One sailor was killed in the mishap. "We must understand this is an aspect related to force levels. The life of a ship is about 25-30 years depending on what type of ship this is and therefore in the Navy, at any point of time, you will have 50 per cent of the Navy which is more than 20 years old," Dhowan told reporters outside the South Block.
The Navy chief, who took over this year after his predecessor resigned following a spate of accidents, was asked if the force was facing a maintenance issue or was there a need for an upgrade. Maintaining that the Navy takes great pride in maintaining old platforms, he said, "And of course since we cannot induct in platforms so quickly, we would like to optimally utilise every platform and see how life can be extended. This is where refits come in".
The vessel had undergone 27 refits since its induction in 1983, including major one last year and a short refit earlier this year. "We would like to induct new platforms but at times delays takes place and to overcome those delays we have to extend the service life. That is the situation as far as TRV 72 (that sunk on November 6) is concerned," he said.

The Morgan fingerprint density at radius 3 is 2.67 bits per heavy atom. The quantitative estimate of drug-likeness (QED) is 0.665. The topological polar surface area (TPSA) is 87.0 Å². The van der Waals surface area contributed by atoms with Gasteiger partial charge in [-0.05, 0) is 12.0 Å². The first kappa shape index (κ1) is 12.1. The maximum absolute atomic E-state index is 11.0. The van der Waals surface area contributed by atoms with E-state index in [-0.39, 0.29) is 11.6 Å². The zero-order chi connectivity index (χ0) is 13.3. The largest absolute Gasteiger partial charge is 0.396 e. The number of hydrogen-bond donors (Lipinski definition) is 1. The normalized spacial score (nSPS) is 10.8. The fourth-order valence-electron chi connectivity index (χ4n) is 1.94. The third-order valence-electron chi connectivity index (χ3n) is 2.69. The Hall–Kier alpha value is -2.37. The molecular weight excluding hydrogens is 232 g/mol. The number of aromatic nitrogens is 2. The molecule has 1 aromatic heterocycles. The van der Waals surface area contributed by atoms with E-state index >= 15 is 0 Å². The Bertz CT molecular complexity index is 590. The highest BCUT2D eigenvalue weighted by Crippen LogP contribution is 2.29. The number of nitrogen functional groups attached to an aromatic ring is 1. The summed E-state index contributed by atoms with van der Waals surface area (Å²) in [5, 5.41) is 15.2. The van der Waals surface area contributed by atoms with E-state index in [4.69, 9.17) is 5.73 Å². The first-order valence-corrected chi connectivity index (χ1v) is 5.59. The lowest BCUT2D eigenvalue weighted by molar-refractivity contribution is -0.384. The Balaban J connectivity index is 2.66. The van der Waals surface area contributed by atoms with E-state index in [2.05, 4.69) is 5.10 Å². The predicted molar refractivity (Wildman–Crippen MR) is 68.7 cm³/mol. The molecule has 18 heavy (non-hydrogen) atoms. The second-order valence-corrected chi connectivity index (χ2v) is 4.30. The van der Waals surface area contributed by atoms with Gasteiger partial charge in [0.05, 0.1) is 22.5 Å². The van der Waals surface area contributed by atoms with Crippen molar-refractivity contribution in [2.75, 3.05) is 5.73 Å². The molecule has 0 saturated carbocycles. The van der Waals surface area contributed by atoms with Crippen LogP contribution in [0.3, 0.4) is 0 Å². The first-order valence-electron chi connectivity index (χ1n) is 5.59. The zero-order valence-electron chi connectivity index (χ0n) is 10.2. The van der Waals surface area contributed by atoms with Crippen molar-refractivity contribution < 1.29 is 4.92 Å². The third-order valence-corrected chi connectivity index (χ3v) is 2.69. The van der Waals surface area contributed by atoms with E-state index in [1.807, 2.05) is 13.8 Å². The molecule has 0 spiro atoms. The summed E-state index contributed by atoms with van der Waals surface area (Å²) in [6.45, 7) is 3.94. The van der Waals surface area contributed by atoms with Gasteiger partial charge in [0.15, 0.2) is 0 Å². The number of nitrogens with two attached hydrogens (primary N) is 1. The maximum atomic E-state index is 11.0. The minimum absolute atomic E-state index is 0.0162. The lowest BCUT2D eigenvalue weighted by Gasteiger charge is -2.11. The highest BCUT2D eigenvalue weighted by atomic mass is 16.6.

The Navy chief said that since the vessel had undergone a major refit last year and short refit this year, "We will now have to see and go into details as to why kind of material failure took place which resulted in the uncontrollable sinking of this vessel". He said the search operation is still continuing though the chances "appear a little grim".
"But certainly, as per the procedure, the ships, aircraft and helicopter of the Navy will continue the search for seven days which is up to November 13 and we will continue to make all efforts to see whatever can be done to locate the crew of the TRV," he said. Dhowan termed the sinking of the vessel as "an unfortunate incident" which is being taken with "grave seriousness" and with all "due grave concern".